A public advocacy group won another legal round Feb. 11 in its efforts to force the White House to reveal the whereabouts of millions of missing Bush administration e-mails.
Rejecting the White House Office of Administration's contention that it is not subject to Freedom of Information Act requests, District Court Judge Colleen Kollar-Kotelly ordered the OA (Office of Administration) to participate in limited discovery.
With Kollar-Kotelly's ruling, the CREW (Citizens for Responsibility and Ethics in Washington) can continue its campaign to find documents prepared by the White House OA assessing the scope of the missing White House e-mail problem and its proposed recovery plan.
Discovery allows the parties in a lawsuit to provide relevant information-including documents-to each other. The court ordered the parties to submit a discovery plan by Feb. 21.
"Out of an abundance of caution, the court shall permit the parties to engage in what may be viewed as jurisdictional discovery," Kollar-Kotelly ruled. "The court shall also deny OA's request that it be permitted to provide a declaration as to OA's functions and authority in lieu of engaging in discovery."
The missing e-mails were first revealed during a congressional investigation into the firing of U.S. attorneys general. CREW claims the e-mails missing are from between March 2003 and October 2005. In addition, CREW contends that until October 2003, backup tapes allegedly containing some of the e-mails were recycled.
The Attorney General has been asked to appoint a special counsel to investigate the missing White House e-mails. Click here to read more.
During the time period of the missing e-mails, federal investigators were probing the disclosure of Valerie Plame Wilson's covert identity. The period also covers a timeframe from the start of the Iraq war to the Bush administration's response to Hurricane Katrina.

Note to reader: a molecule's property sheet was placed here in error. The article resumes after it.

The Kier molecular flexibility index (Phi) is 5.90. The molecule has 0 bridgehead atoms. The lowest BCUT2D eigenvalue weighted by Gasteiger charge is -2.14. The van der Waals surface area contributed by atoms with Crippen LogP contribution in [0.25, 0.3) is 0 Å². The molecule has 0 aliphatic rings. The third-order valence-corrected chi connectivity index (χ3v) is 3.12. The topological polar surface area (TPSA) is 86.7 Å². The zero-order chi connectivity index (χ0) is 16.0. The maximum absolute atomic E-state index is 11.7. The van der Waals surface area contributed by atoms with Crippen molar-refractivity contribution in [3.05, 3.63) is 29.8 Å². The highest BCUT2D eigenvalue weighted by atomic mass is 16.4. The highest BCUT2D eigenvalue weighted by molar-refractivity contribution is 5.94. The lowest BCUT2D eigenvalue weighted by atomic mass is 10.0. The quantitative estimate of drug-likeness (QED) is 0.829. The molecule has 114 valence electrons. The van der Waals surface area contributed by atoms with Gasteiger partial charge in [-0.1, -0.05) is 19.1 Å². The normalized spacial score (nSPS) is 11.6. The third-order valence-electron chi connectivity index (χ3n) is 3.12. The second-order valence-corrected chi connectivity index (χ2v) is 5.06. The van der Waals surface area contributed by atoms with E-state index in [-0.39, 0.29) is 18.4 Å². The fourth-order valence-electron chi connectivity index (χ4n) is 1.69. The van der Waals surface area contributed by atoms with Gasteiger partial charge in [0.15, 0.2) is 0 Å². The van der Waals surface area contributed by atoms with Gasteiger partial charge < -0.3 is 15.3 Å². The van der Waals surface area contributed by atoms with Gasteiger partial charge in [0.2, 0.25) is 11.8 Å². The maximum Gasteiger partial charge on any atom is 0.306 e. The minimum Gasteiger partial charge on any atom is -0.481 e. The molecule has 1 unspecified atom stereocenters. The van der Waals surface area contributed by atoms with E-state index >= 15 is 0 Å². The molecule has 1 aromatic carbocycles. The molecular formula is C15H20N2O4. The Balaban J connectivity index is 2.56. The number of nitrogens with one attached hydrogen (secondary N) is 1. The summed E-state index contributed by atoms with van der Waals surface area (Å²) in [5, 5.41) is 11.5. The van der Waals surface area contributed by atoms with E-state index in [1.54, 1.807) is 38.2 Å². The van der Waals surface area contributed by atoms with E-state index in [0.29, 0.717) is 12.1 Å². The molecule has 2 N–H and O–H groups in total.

The White House is subject to two sets of federal laws governing how it must maintain and preserve its records, the Federal Records Act and the Presidential Records Act. Both require the preservation of all e-mail.
CREW originally filed a Freedom of Information Act request with the Office of Administration on March 29, 2007, regarding records of the missing e-mails. When the office refused to turn over the information, CREW sued the White House May 23 for the information. The organization also released a report on the missing e-mails based on information obtained from two confidential sources.
Following up on CREW's information, the National Security Archive also sued the White House on Sept. 5. The National Security Archive and CREW have subsequently consolidated their legal actions against the White House to force disclosure of the missing e-mails.
U.S. Rep. Henry Waxman, D-Calif., said his Committee on Oversight and Government Reform would hold a Feb. 15 hearing on the White House e-mails.